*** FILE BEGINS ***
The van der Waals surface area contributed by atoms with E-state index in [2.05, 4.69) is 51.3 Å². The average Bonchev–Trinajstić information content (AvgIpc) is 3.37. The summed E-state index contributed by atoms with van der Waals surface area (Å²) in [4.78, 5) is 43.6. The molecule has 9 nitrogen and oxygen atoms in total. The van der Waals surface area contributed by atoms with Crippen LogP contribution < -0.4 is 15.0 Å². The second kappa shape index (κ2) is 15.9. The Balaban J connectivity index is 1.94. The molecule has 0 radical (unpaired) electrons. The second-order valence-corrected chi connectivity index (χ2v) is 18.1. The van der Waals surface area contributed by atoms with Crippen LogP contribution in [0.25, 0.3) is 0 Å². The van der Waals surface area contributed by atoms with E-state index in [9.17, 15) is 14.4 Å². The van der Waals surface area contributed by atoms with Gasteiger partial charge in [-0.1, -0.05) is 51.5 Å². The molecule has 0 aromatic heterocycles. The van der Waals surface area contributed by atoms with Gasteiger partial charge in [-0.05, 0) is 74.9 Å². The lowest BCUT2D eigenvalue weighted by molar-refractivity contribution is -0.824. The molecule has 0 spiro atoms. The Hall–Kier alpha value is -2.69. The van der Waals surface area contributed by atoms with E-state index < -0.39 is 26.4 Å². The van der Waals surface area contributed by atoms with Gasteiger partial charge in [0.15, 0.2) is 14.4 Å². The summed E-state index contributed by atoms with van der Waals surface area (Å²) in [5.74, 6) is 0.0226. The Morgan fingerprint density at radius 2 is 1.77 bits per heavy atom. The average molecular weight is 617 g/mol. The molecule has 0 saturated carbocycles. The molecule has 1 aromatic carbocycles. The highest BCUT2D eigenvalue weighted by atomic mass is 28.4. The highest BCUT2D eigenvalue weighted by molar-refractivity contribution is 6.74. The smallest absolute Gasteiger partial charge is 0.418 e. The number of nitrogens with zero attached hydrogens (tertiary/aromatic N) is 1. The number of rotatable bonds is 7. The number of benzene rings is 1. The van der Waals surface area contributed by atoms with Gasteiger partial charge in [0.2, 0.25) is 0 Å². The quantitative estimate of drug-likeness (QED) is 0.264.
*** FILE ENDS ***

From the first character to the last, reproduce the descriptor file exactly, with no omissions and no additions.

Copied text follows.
The van der Waals surface area contributed by atoms with E-state index in [2.05, 4.69) is 51.3 Å². The average Bonchev–Trinajstić information content (AvgIpc) is 3.37. The summed E-state index contributed by atoms with van der Waals surface area (Å²) in [4.78, 5) is 43.6. The molecule has 9 nitrogen and oxygen atoms in total. The van der Waals surface area contributed by atoms with Crippen LogP contribution < -0.4 is 15.0 Å². The second kappa shape index (κ2) is 15.9. The Balaban J connectivity index is 1.94. The molecule has 0 radical (unpaired) electrons. The second-order valence-corrected chi connectivity index (χ2v) is 18.1. The van der Waals surface area contributed by atoms with Crippen LogP contribution in [0.25, 0.3) is 0 Å². The van der Waals surface area contributed by atoms with E-state index in [9.17, 15) is 14.4 Å². The van der Waals surface area contributed by atoms with Gasteiger partial charge in [-0.1, -0.05) is 51.5 Å². The molecule has 0 aromatic heterocycles. The van der Waals surface area contributed by atoms with Gasteiger partial charge in [-0.05, 0) is 74.9 Å². The lowest BCUT2D eigenvalue weighted by molar-refractivity contribution is -0.824. The molecule has 0 spiro atoms. The Hall–Kier alpha value is -2.69. The van der Waals surface area contributed by atoms with E-state index < -0.39 is 26.4 Å². The van der Waals surface area contributed by atoms with Gasteiger partial charge in [0.15, 0.2) is 14.4 Å². The summed E-state index contributed by atoms with van der Waals surface area (Å²) in [5.74, 6) is 0.0226. The Morgan fingerprint density at radius 2 is 1.77 bits per heavy atom. The average molecular weight is 617 g/mol. The molecule has 0 saturated carbocycles. The molecule has 1 aromatic carbocycles. The highest BCUT2D eigenvalue weighted by atomic mass is 28.4. The highest BCUT2D eigenvalue weighted by molar-refractivity contribution is 6.74. The smallest absolute Gasteiger partial charge is 0.418 e. The number of nitrogens with zero attached hydrogens (tertiary/aromatic N) is 1. The number of rotatable bonds is 7. The number of benzene rings is 1. The van der Waals surface area contributed by atoms with Gasteiger partial charge in [0.2, 0.25) is 0 Å². The quantitative estimate of drug-likeness (QED) is 0.264.